Recent years have brought a range of efforts to balance this trend, from the scholar Deborah Willis’ book “Posing Beauty: African American Images from the 1890s to the Present” to the hashtag #BlackGirlMagic. The exhibition “Black Is Beautiful: The Photography of Kwame Brathwaite,” organized by the Aperture Foundation and accompanied by a publication of the same title, is the latest — a tribute to a man who captured the soul of a new movement celebrating African American style and identity (and whose achievements are now inspiring pop star Rihanna).
Uncovering the soul of the 'Black Is Beautiful' movement
(Art Review): LOS ANGELES — Images of black Americans’ deaths and suffering have been a permanent fixture in our cultural history, while those celebrating black personhood and pleasure have been less widely known and shown.
Offering a small sample of a larger oeuvre, “Black Is Beautiful,” at the Skirball Cultural Center here, is the first solo museum show devoted to Brathwaite. It features 41 mostly black-and-white pictures he shot largely in the Bronx and Harlem in the 1950s and ’60s, as well as contemporaneous clothing, jewelry, posters and album covers. The photographs depict dapper black men in suits, congregating at jazz concerts, and black women with natural hairstyles striking elegant poses in African-print clothing. As the exhibition makes clear, though, Brathwaite’s talent for creating images extended far beyond taking pictures. Despite going underrecognized in the years since, he was at the time a social force who helped gather and empower African Americans, rallying them around the slogans “Think black, buy black” and “Black is beautiful.”
Brathwaite, born in Brooklyn in 1938 to Barbadian immigrants, was raised in the Bronx. In 1956, around the time of his high school graduation, he teamed up with his brother Elombe Brath and a group of friends to form what became the African Jazz-Art Society and Studios. (Both the artist and his brother adopted West African names in place of their given ones, and Elombe shortened his last name.) The organization was part social club, part arts collective, part political statement: Brathwaite and his cohort were disciples of Marcus Garvey’s black nationalist, Pan-Africanist teachings.
The society also began organizing jazz concerts, first in the Bronx and then in Harlem. As the popularity of the shows grew, so did the profiles of the musicians and Brathwaite’s own status on the scene: A 1958 photograph captures Miles Davis blowing into a trumpet with his eyes closed and beads of sweat dripping down his face. Some of the strongest shots from this period demonstrate the power of music to bring people together, like a 1962 picture of a group of black teenagers awaiting the arrival of James Brown at an airport. Their signs, grins and raised hands convey an irrepressible energy that evokes Brown even without his physical presence.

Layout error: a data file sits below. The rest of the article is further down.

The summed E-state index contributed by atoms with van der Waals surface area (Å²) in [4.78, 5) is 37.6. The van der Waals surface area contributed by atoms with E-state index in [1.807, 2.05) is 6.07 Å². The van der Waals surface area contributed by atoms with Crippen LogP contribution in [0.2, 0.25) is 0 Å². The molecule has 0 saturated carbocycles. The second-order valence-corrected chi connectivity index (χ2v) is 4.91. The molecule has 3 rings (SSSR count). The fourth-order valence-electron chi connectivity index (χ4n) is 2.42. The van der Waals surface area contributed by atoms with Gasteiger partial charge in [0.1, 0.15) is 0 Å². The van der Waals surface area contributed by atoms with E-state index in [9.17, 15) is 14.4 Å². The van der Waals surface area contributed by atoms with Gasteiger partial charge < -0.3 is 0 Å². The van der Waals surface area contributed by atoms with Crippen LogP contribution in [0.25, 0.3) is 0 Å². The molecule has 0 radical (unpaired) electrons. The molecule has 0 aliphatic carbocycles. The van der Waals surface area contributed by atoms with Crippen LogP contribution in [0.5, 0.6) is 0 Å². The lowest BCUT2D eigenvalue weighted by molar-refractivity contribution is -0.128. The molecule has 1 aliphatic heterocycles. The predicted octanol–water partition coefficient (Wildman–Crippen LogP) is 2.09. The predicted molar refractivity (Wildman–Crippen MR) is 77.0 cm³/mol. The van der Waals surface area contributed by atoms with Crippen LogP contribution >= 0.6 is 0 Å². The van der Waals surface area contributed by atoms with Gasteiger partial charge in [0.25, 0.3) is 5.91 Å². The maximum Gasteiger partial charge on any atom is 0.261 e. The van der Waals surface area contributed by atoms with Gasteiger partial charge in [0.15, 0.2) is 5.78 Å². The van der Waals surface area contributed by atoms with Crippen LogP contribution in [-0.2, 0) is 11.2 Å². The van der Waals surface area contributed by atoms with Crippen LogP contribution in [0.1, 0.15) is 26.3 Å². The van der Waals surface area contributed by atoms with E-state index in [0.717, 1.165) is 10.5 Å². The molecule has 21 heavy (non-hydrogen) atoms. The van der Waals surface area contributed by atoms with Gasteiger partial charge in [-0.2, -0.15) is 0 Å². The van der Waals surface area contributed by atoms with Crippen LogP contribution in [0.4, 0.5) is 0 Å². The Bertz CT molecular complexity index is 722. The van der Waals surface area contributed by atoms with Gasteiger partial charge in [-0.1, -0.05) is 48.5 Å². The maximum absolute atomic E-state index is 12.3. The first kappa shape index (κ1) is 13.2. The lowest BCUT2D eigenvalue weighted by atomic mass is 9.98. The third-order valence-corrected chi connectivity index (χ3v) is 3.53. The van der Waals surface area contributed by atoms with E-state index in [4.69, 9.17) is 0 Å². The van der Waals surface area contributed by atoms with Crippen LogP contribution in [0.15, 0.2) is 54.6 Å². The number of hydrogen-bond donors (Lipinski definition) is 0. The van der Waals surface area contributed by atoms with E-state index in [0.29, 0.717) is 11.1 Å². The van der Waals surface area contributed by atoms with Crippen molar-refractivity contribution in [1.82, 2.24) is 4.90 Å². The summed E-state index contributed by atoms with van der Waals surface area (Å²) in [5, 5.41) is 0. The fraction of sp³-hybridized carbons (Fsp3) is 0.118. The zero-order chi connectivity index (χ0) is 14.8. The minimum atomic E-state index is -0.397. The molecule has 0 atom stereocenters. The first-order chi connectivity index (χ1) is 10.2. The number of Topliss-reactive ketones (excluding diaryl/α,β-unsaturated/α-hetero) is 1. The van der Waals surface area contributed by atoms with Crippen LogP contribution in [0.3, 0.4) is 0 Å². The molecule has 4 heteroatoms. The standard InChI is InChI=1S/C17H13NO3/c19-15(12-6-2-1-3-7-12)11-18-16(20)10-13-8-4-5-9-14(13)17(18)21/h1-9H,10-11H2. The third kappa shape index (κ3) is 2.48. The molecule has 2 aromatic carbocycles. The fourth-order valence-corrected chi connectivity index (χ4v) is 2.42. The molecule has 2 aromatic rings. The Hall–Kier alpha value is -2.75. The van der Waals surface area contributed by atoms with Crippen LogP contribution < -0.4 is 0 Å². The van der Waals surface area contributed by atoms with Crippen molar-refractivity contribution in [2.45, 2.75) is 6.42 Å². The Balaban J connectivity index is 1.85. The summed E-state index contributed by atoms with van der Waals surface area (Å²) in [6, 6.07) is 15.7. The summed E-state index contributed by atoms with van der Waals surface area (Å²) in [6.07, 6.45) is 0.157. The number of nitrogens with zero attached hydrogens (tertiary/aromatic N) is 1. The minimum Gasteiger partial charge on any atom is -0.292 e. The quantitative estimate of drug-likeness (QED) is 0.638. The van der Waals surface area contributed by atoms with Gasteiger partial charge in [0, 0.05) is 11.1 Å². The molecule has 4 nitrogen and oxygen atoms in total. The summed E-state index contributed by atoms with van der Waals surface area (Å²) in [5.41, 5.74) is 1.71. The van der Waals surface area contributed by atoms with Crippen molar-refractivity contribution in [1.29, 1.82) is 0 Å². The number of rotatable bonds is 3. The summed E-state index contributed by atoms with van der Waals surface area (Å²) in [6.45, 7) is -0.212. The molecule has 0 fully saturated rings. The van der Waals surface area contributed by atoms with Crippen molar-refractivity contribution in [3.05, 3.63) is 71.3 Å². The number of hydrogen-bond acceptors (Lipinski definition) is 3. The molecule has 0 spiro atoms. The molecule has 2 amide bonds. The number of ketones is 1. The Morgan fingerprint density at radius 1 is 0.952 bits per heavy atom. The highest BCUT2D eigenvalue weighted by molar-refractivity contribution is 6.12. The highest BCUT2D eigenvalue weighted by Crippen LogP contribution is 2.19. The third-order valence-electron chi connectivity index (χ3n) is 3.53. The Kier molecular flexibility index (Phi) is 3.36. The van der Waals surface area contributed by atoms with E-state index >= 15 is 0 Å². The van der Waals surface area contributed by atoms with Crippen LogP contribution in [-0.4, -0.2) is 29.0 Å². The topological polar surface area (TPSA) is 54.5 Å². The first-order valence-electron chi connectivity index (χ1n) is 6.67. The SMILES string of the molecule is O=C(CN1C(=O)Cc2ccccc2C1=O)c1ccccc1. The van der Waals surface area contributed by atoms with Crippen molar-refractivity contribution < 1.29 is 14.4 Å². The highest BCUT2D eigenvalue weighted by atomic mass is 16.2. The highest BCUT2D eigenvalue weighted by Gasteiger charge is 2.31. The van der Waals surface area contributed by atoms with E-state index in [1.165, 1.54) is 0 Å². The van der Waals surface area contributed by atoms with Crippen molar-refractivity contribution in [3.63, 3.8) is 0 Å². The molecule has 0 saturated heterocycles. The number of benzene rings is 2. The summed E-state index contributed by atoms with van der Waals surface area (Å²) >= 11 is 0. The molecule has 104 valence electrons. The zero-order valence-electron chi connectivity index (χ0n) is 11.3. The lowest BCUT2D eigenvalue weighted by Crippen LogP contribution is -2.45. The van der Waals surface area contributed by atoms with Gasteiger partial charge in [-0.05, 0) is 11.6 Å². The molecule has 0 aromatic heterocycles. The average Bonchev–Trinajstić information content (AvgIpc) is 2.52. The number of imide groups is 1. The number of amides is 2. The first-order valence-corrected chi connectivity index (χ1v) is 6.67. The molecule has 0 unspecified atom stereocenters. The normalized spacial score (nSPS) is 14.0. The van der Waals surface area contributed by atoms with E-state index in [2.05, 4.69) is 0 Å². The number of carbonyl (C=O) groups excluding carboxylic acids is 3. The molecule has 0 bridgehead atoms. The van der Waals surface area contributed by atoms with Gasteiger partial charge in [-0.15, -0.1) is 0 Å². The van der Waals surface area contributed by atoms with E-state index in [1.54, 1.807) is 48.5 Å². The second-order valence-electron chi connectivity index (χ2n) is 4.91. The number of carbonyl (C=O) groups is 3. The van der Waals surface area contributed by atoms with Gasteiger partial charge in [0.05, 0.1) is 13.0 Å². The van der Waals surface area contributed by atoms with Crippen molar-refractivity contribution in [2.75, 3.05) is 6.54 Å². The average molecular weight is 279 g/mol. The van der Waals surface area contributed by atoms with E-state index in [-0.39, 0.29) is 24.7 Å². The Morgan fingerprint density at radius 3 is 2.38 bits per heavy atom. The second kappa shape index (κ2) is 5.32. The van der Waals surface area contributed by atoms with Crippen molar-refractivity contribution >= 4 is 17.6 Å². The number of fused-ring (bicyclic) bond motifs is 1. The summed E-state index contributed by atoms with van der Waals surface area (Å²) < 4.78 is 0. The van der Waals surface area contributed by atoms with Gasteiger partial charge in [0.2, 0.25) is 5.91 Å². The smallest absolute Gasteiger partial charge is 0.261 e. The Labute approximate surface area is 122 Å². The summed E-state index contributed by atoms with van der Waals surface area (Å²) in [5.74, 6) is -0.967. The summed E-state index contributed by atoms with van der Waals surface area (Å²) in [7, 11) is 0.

In 1963, a protest against the opening of a white-owned wig shop on 125th Street helped catalyze the Black Is Beautiful movement. A photograph by Brathwaite shows a woman in slim heels pacing in front of the store with a sign. She carries herself with such confidence and poise that she could be walking a runway — and, indeed, the protester is Nomsa Brath, the wife of Elombe and one of the Grandassa Models, a group the jazz-arts society started the year before. Although it included members of both genders, women, with their natural hairstyles and brightly patterned, often homemade clothes, were the stars; they were also, as Tanisha C. Ford writes in the show’s accompanying book, the subjects of the most controversy.
In Brathwaite’s photographs, some of which are shot in rich color, the Grandassa Models seem to embody the ideal of empowerment through self-presentation. They smile, gaze and cock their hips with hard-earned confidence and self-possession. In one magnetic image from about 1970, a model looks up through long, carefully articulated lashes. Her semi-nudity gives her sex appeal, but her perfectly rounded Afro and the light blue background also make her look angelic.
Another striking pair of photographs shot outdoors at a public school in 1966 features groups of female and male Grandassa models, facing off as if they were gangs. No one smiles; the women lean back with an air of suspicion, while the men stand with their hands clasped in front of them, as if they were bodyguards. This is as close to militancy as Brathwaite’s subjects get. Their Afros may hint at the Black Power movement, but theirs was a different kind of activism — a politics of body positivity and aesthetic liberation.
It’s fortunate that “Black Is Beautiful” is on view at the same time that the Underground Museum here was showing Roy DeCarava’s intimate photographs of everyday black life, and that the Broad museum is hosting “Soul of a Nation: Art in the Age of Black Power 1963-1983” (through Sept. 1). Brathwaite’s work helps us see the full picture of African-American visual history, which is still coming into focus.
Black Is Beautiful: The Photographs of Kwame Brathwaite: Through Sept. 1 at the Skirball Cultural Center, 2701 N. Sepulveda Blvd., Los Angeles; 310-440-4500, skirball.org.
This article originally appeared in The New York Times.
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